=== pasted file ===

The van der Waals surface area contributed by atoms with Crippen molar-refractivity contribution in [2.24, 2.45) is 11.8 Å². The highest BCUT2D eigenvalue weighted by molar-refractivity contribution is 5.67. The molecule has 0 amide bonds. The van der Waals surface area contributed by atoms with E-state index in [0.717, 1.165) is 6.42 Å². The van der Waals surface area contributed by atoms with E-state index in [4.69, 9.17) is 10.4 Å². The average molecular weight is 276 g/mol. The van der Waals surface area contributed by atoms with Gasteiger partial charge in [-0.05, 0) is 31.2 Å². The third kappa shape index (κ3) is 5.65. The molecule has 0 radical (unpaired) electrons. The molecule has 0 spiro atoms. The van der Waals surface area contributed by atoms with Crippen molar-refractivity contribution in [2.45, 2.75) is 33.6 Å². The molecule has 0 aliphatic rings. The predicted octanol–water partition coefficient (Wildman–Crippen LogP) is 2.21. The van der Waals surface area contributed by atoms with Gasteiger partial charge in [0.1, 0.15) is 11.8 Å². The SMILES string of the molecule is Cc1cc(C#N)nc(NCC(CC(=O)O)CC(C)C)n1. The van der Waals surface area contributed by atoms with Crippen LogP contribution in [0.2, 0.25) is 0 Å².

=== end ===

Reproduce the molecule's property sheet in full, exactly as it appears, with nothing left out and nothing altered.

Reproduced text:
The van der Waals surface area contributed by atoms with Crippen molar-refractivity contribution in [2.24, 2.45) is 11.8 Å². The highest BCUT2D eigenvalue weighted by molar-refractivity contribution is 5.67. The molecule has 0 amide bonds. The van der Waals surface area contributed by atoms with E-state index in [0.717, 1.165) is 6.42 Å². The van der Waals surface area contributed by atoms with E-state index in [4.69, 9.17) is 10.4 Å². The average molecular weight is 276 g/mol. The van der Waals surface area contributed by atoms with Gasteiger partial charge in [-0.05, 0) is 31.2 Å². The third kappa shape index (κ3) is 5.65. The molecule has 0 radical (unpaired) electrons. The molecule has 0 spiro atoms. The van der Waals surface area contributed by atoms with Crippen molar-refractivity contribution in [2.45, 2.75) is 33.6 Å². The molecule has 0 aliphatic rings. The predicted octanol–water partition coefficient (Wildman–Crippen LogP) is 2.21. The van der Waals surface area contributed by atoms with Gasteiger partial charge in [0.1, 0.15) is 11.8 Å². The SMILES string of the molecule is Cc1cc(C#N)nc(NCC(CC(=O)O)CC(C)C)n1. The van der Waals surface area contributed by atoms with Crippen LogP contribution in [0.2, 0.25) is 0 Å².